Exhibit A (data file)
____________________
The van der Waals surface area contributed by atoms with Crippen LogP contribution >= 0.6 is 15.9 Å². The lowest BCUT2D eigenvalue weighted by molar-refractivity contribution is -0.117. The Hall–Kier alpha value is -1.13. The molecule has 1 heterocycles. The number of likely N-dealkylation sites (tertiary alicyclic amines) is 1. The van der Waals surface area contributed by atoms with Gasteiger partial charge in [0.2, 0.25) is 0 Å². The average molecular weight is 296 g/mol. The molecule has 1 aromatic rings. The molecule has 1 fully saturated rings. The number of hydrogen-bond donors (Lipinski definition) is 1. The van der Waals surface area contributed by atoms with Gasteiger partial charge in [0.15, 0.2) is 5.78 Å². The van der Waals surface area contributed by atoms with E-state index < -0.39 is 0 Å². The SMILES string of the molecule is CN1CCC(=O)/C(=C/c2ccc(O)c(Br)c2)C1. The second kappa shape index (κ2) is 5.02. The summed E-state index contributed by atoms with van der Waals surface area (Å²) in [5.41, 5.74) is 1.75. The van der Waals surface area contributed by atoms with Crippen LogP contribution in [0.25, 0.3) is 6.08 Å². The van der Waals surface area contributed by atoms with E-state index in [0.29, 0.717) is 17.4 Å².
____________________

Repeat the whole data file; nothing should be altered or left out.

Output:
The van der Waals surface area contributed by atoms with Crippen LogP contribution >= 0.6 is 15.9 Å². The lowest BCUT2D eigenvalue weighted by molar-refractivity contribution is -0.117. The Hall–Kier alpha value is -1.13. The molecule has 1 heterocycles. The number of likely N-dealkylation sites (tertiary alicyclic amines) is 1. The van der Waals surface area contributed by atoms with Gasteiger partial charge in [0.2, 0.25) is 0 Å². The average molecular weight is 296 g/mol. The molecule has 1 aromatic rings. The molecule has 1 fully saturated rings. The number of hydrogen-bond donors (Lipinski definition) is 1. The van der Waals surface area contributed by atoms with Gasteiger partial charge in [0.15, 0.2) is 5.78 Å². The van der Waals surface area contributed by atoms with E-state index < -0.39 is 0 Å². The SMILES string of the molecule is CN1CCC(=O)/C(=C/c2ccc(O)c(Br)c2)C1. The second kappa shape index (κ2) is 5.02. The summed E-state index contributed by atoms with van der Waals surface area (Å²) in [5.41, 5.74) is 1.75. The van der Waals surface area contributed by atoms with Crippen LogP contribution in [0.25, 0.3) is 6.08 Å². The van der Waals surface area contributed by atoms with E-state index in [0.29, 0.717) is 17.4 Å².